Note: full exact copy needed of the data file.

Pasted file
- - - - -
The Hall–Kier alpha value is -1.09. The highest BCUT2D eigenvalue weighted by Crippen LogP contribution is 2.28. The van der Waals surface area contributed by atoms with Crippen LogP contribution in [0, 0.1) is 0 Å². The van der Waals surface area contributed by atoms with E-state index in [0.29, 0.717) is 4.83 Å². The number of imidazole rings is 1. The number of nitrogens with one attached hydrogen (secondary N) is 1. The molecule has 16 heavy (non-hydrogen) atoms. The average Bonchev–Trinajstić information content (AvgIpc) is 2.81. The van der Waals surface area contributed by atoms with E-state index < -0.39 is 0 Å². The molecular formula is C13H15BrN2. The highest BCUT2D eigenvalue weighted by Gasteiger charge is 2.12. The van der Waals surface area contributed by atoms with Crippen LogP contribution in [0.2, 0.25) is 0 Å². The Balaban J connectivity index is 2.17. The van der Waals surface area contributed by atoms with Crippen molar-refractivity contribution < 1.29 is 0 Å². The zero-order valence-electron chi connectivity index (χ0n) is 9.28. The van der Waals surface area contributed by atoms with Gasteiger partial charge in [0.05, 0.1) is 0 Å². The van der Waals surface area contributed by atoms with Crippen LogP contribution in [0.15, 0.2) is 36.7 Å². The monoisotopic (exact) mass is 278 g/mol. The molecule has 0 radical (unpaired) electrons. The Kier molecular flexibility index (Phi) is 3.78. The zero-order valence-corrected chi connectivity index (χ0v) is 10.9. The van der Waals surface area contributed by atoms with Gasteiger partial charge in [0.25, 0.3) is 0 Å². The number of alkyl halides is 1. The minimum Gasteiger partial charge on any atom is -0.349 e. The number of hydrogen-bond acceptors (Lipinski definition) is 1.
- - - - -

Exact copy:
The Hall–Kier alpha value is -1.09. The highest BCUT2D eigenvalue weighted by Crippen LogP contribution is 2.28. The van der Waals surface area contributed by atoms with Crippen LogP contribution in [0, 0.1) is 0 Å². The van der Waals surface area contributed by atoms with E-state index in [0.29, 0.717) is 4.83 Å². The number of imidazole rings is 1. The number of nitrogens with one attached hydrogen (secondary N) is 1. The molecule has 16 heavy (non-hydrogen) atoms. The average Bonchev–Trinajstić information content (AvgIpc) is 2.81. The van der Waals surface area contributed by atoms with E-state index < -0.39 is 0 Å². The molecular formula is C13H15BrN2. The highest BCUT2D eigenvalue weighted by Gasteiger charge is 2.12. The van der Waals surface area contributed by atoms with Crippen LogP contribution in [0.2, 0.25) is 0 Å². The Balaban J connectivity index is 2.17. The van der Waals surface area contributed by atoms with Crippen molar-refractivity contribution < 1.29 is 0 Å². The zero-order valence-electron chi connectivity index (χ0n) is 9.28. The van der Waals surface area contributed by atoms with Gasteiger partial charge in [0.05, 0.1) is 0 Å². The van der Waals surface area contributed by atoms with Crippen LogP contribution in [0.15, 0.2) is 36.7 Å². The monoisotopic (exact) mass is 278 g/mol. The molecule has 0 radical (unpaired) electrons. The Kier molecular flexibility index (Phi) is 3.78. The zero-order valence-corrected chi connectivity index (χ0v) is 10.9. The van der Waals surface area contributed by atoms with Gasteiger partial charge in [0.25, 0.3) is 0 Å². The number of alkyl halides is 1. The minimum Gasteiger partial charge on any atom is -0.349 e. The number of hydrogen-bond acceptors (Lipinski definition) is 1.